It really depends on what you are wanting to cut. The best thing is to have all of the saws.
Different saws are best for different purposes. A table saw is best for ripping lumber, e.g. making a board that is 5-1/2" wide only 5" wide. A miter saw is good for making precise square and angled cuts, e.g. cutting a 72" board down to 67". A circular saw can perform a lot of the functions of both a table saw and a miter saw, but it's a handheld saw so it's difficult to get the same precision. If you're going to do trim carpentry (e.g. crown moulding), a miter saw is almost essential. That said, there are various blade sizes, as well as bevels and slides. A single bevel, non-sliding miter saw isn't going to cut particularly wide/thick boards, but a saw that does all of the things is going to be heavy, expensive, and may be more than you need. I can do an awful lot with a circular saw, but it takes a bit of skill to use. Think of a piano versus a violin. A piano is big and bulky but, assuming it's in tune, it's going to give you the right note when you hit the key even if you haven't a clue of how to be a really good pianist. A violin is light and small and can make amazing music, but if you don't know what you're doing it's likely to sound awful.
Long story short, from what you are describing, I'm guessing that a miter saw might be a good tool for you, but a double bevel sliding compound miter saw might be overkill. If you aren't in a huge hurry, I'd try to figure out what you want then look for deals around Black Friday. You'll likely need a halfway decent saw with a halfway decent blade (not top of the line necessarily, but most saws will likely come with a crappy blade so figure the cost of a blade into the total cost). As far as nails versus screws, screws are more expensive (but not prohibitively so) but tend to hold better, so long as they aren't visible. Nails are used in a lot of applications where they'll be visible because it's a lot easier to camouflage a nail hole.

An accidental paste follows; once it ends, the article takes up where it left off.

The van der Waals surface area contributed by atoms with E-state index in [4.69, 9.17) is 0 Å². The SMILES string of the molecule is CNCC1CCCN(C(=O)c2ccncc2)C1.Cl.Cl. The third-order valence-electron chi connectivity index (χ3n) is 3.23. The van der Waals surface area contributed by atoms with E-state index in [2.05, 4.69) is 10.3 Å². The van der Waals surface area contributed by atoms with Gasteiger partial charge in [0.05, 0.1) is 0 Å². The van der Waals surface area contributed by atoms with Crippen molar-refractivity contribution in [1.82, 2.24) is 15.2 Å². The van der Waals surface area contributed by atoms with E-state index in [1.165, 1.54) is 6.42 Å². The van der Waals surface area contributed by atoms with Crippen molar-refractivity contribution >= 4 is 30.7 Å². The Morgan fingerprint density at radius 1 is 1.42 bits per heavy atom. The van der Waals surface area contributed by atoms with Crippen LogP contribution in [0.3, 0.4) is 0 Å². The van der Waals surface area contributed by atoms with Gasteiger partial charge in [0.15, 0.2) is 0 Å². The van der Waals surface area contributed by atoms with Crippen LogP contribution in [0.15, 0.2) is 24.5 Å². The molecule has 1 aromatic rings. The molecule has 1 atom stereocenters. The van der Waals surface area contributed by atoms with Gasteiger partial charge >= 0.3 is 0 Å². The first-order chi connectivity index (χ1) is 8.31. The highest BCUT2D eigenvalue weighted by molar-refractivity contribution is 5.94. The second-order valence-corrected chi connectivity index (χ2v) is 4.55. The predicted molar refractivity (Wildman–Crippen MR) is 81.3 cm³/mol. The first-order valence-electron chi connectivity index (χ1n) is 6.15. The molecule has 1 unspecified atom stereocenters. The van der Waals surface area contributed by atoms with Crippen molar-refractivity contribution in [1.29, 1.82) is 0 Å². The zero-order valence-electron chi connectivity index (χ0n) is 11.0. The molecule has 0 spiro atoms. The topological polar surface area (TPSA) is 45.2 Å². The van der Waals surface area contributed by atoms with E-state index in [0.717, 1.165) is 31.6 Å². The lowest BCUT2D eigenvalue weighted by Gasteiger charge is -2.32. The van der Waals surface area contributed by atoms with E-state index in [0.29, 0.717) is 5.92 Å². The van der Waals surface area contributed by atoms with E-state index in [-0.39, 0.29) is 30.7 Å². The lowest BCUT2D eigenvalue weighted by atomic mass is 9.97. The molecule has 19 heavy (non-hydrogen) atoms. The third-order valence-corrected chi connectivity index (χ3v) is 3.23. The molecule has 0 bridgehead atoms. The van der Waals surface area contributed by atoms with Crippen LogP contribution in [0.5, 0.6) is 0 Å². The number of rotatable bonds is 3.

BTW, Ana White has a good website for (free) woodworking plans. A lot of them are more basic, accessible plans than you're going to get from Fine Woodworking magazine or wherever, that's going to expect you to have a biscuit joiner and a pneumatic crown stapler. It might be worth looking at some of the plans on Ana White (or just Google "headboard diy" or "coffee table plans") and see what sort of tools people are using to complete their projects.
I'm happy to give more advice as needed.